Fuel up before the intense final round of the contest at 7 p.m. with a soul-satisfying meal at 1910 Main. Using local ingredients, this favorite spot updates American classics with a modern, upscale twist.

Sunday, March 21
Before heading home, play a game of disc-golf at McMenamins Grand Lodge. If you work up enough of a sweat, then you’ll be able to justify a sweet treat from Sugar Mommas’ Bake Shop (pssst…get the red velvet cupcake!).

Celebrate Irish Culture in the Tualatin Valley

Posted on: March 6th, 2015 by Jackie Luskey 2 Comments
Finnegan, the bar dog at Three Mugs Brewing, is an Irishman (err, Irishdog) at heart.

Finnegan, the bar dog at Three Mugs Brewing, is an Irishman (err, Irishdog) at heart.

The saying goes “If you’re lucky enough to be Irish, then you’re lucky enough.” Whether or not your lineage can be traced back to the Emerald Isle, double your luck—Irish style—in the Tualatin Valley. The greater Portland region holds strong ties to Ireland as many Irish families escaping famine immigrated to America and eventually traversed the Oregon Trail. The late 1800s marked the Irish community as the largest foreign-born community in the Portland region.* Celebrate Irish culture year-round with these local haunts.

For an Irish Jig
The Winds of Donegal Ceili teaches a new Irish dance every Friday, October through May. The drop-in class welcomes beginners and is open to all, ages 8 and older. Admission is $5, which is a steal considering the class includes live Irish music.

For Irish Flare in a Nano-Brewery
Three Mugs Brewing Co. brews seriously good beer in an unpretentious, quirkily-Irish taproom. The husband, wife and son team has lived all over the world, but remembers to pay tribute to their Irish roots with patriotic posters and a bar dog named Finnegan. The Fiery Wench Imperial Red gives a playful nod in name, color and taste to the family’s Irish heritage.

For the Sports-Crazed Irishman

J.B. O’Brien’s Irish Pub revels in its Irish roots. Pairing Irish pub fare with American pro sports is a long-loved bar standard that JB O’Brien’s does just right.

For Chasing the Rainbow
Henry Hagg Lake—it’s one of the best places to catch a rainbow. If the multi-colored arch doesn’t peek through the clouds, then fish for rainbow trout instead. We cannot promise a pot of gold at the end of the rainbow or fishing line, but the golden-hour sunsets shimmering off the lake is just as good.

For St. Patrick’s Day Events
With Friday the 13th and St. Patrick’s Day falling within a week’s span of each other, there’s no better time to take a fortuitous foray into Oregon’s Washington County. If you’re lucky enough to visit in the coming weeks, then be sure to check out the many St. Patrick’s Day celebrations.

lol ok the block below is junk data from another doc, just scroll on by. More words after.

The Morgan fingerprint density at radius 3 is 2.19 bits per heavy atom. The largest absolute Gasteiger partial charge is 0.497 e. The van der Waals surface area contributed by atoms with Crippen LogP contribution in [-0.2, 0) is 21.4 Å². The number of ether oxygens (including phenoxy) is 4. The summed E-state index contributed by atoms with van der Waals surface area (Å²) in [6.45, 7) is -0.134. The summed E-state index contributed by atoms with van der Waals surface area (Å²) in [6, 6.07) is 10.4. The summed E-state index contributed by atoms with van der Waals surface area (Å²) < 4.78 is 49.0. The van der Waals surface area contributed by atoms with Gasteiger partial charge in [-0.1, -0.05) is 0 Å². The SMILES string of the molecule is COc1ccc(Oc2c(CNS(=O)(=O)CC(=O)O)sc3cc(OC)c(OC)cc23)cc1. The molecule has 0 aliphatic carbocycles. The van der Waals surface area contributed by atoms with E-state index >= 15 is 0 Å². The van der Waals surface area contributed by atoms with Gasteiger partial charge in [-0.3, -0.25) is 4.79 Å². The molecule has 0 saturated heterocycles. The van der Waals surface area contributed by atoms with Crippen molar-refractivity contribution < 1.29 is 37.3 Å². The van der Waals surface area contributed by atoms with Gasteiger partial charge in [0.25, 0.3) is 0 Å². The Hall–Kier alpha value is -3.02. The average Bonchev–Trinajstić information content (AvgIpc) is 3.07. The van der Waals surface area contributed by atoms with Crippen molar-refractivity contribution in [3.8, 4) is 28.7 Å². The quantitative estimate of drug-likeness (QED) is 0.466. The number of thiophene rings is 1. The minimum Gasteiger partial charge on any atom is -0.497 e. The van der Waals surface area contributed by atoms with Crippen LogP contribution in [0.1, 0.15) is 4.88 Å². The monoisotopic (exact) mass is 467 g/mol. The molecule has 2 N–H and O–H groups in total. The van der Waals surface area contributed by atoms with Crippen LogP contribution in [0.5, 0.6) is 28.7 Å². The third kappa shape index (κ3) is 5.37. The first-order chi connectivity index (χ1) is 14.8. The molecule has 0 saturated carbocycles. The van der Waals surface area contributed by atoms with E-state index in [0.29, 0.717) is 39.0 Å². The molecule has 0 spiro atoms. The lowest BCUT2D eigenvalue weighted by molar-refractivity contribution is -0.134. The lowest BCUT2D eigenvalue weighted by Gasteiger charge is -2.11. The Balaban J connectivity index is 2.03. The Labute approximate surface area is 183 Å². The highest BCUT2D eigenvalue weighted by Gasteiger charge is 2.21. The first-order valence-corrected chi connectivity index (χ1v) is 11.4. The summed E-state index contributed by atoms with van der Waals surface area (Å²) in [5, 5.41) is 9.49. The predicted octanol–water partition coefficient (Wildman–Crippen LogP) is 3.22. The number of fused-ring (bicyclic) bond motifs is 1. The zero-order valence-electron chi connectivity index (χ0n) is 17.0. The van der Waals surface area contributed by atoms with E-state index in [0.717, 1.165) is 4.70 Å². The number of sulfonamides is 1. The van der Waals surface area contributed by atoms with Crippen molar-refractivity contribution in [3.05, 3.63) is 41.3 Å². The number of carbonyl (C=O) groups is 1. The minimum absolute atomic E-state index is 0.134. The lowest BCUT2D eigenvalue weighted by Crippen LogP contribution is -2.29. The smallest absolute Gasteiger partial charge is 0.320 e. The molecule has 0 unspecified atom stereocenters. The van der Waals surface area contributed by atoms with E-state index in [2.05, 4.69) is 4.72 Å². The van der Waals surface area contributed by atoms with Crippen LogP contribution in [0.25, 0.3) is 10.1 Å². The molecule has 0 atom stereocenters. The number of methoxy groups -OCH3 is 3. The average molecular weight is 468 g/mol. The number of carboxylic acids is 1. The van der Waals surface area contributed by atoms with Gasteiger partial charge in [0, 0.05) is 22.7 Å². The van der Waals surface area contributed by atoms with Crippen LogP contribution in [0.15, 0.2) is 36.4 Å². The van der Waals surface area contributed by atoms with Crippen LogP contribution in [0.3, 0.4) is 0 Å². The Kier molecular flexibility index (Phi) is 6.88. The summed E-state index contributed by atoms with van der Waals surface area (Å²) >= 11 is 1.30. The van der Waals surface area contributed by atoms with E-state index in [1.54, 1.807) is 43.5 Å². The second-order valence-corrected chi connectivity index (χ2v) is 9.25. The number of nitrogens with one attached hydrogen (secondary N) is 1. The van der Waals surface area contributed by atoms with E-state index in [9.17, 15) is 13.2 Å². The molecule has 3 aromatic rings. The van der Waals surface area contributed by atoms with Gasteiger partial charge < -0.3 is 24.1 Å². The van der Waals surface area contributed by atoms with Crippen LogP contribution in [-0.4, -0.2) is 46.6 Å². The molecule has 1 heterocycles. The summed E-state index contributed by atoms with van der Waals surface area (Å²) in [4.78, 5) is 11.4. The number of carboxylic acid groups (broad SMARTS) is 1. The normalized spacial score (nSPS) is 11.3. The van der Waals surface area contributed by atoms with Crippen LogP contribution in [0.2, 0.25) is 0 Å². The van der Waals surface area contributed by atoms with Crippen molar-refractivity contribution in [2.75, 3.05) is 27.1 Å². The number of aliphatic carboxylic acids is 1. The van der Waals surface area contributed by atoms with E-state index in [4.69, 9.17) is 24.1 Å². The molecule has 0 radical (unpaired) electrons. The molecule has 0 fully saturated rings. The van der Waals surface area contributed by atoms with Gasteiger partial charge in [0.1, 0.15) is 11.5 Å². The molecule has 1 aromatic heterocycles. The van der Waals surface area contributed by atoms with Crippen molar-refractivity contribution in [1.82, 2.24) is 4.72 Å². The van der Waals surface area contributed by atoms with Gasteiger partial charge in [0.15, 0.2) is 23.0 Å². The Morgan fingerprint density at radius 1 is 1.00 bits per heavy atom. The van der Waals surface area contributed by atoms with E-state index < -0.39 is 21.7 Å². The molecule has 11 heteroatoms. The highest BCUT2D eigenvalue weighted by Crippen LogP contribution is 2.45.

*Irish in Oregon history via www.oregonirish.org

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Dog-Friendly Places in the Tualatin Valley

Posted on: February 20th, 2015 by Jackie Luskey No Comments
ghost and wine glass

Ghost, Plum Hill Winery & Vineyard’s dog, takes a sniff of wine!

What do you love most about your pet? It’s Love Your Pet Day—and one of the best ways to make your pet tail-wagging happy is by taking him or her on vacation to the Tualatin Valley. Oh yes, your dog will relish all the new smells and spots that are perfect for a mid-day frolic!

Dog-Friendly Hotels
Think beyond camping when it comes to taking your pet on vacation. Why not?—there are affordable and plush hotel options waiting for you here. Book a room at one of our pet friendly hotels.

Dog-Friendly Nature Spots
Get ready for an epic game of fetch at L.L. Stub Stewart State Park. Open year-round from 6 a.m. to 9 p.m. daily, an off-leash dog park provides the perfect romping grounds for pooches of all sizes and breeds. Set atop a steep-sloped hill, your dog can run up-and-down-up-and-down to his or her heart’s delight.

If an on-leash nature walk is more your style, take your four-legged friend on a stroll through the Fanno Creek Trail. Afterward, the nearby Max’s Fanno Creek Brew Pub has a dog-friendly patio where your pooch can relax and you can unwind with a brew or two.

Dog-Friendly Vineyards
While there won’t be any Pinot in the doggy bowl, many of the tasting rooms in the northern Willamette Valley are either pet friendly or have dogs of their own. If you’re planning to bring your dog wine tasting, then please call ahead to check each winery’s pet policy. If you’re traveling sans pup, but need your dog fix while visiting, then come give some pats to Ghost at Plum Hill Winery and Vineyard.

Looking ahead into the summer, look out for the dog-friendly, bi-weekly concerts at Oak Knoll Winery, as well as August’s Canines Uncorked event with thirteen wineries waiting with wine for you and treats for the furry companions.